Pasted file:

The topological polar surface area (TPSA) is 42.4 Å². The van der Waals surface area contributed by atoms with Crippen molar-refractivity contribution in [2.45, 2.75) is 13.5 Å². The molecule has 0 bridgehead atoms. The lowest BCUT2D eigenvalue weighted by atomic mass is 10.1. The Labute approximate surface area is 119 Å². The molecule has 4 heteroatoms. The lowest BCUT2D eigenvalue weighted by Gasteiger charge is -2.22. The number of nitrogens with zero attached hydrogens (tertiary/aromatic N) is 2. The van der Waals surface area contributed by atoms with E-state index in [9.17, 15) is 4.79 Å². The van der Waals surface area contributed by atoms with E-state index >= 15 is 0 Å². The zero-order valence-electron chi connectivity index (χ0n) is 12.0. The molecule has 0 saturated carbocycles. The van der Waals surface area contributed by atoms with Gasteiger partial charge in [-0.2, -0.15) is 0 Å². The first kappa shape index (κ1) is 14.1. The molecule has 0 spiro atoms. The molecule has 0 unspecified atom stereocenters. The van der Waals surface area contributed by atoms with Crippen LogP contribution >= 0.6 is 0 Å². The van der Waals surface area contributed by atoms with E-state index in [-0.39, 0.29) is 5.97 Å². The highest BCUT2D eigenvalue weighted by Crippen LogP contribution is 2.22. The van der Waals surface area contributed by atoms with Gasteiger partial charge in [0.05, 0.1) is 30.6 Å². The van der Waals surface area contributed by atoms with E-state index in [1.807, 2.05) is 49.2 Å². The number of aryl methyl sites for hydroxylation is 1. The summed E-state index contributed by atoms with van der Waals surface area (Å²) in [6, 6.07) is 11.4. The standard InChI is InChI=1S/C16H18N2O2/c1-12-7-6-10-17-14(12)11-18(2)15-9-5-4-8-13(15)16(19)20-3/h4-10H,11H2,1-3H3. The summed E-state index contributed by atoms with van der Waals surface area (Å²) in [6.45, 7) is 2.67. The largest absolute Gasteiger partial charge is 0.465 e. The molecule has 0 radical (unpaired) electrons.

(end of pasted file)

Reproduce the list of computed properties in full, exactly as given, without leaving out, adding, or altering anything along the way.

The topological polar surface area (TPSA) is 42.4 Å². The van der Waals surface area contributed by atoms with Crippen molar-refractivity contribution in [2.45, 2.75) is 13.5 Å². The molecule has 0 bridgehead atoms. The lowest BCUT2D eigenvalue weighted by atomic mass is 10.1. The Labute approximate surface area is 119 Å². The molecule has 4 heteroatoms. The lowest BCUT2D eigenvalue weighted by Gasteiger charge is -2.22. The number of nitrogens with zero attached hydrogens (tertiary/aromatic N) is 2. The van der Waals surface area contributed by atoms with E-state index in [9.17, 15) is 4.79 Å². The van der Waals surface area contributed by atoms with E-state index >= 15 is 0 Å². The zero-order valence-electron chi connectivity index (χ0n) is 12.0. The molecule has 0 saturated carbocycles. The van der Waals surface area contributed by atoms with Gasteiger partial charge in [-0.2, -0.15) is 0 Å². The first kappa shape index (κ1) is 14.1. The molecule has 0 spiro atoms. The molecule has 0 unspecified atom stereocenters. The van der Waals surface area contributed by atoms with Crippen LogP contribution >= 0.6 is 0 Å². The van der Waals surface area contributed by atoms with E-state index in [-0.39, 0.29) is 5.97 Å². The highest BCUT2D eigenvalue weighted by Crippen LogP contribution is 2.22. The van der Waals surface area contributed by atoms with Gasteiger partial charge in [0.05, 0.1) is 30.6 Å². The van der Waals surface area contributed by atoms with E-state index in [1.807, 2.05) is 49.2 Å². The number of aryl methyl sites for hydroxylation is 1. The summed E-state index contributed by atoms with van der Waals surface area (Å²) in [6, 6.07) is 11.4. The standard InChI is InChI=1S/C16H18N2O2/c1-12-7-6-10-17-14(12)11-18(2)15-9-5-4-8-13(15)16(19)20-3/h4-10H,11H2,1-3H3. The summed E-state index contributed by atoms with van der Waals surface area (Å²) in [6.45, 7) is 2.67. The largest absolute Gasteiger partial charge is 0.465 e. The molecule has 0 radical (unpaired) electrons.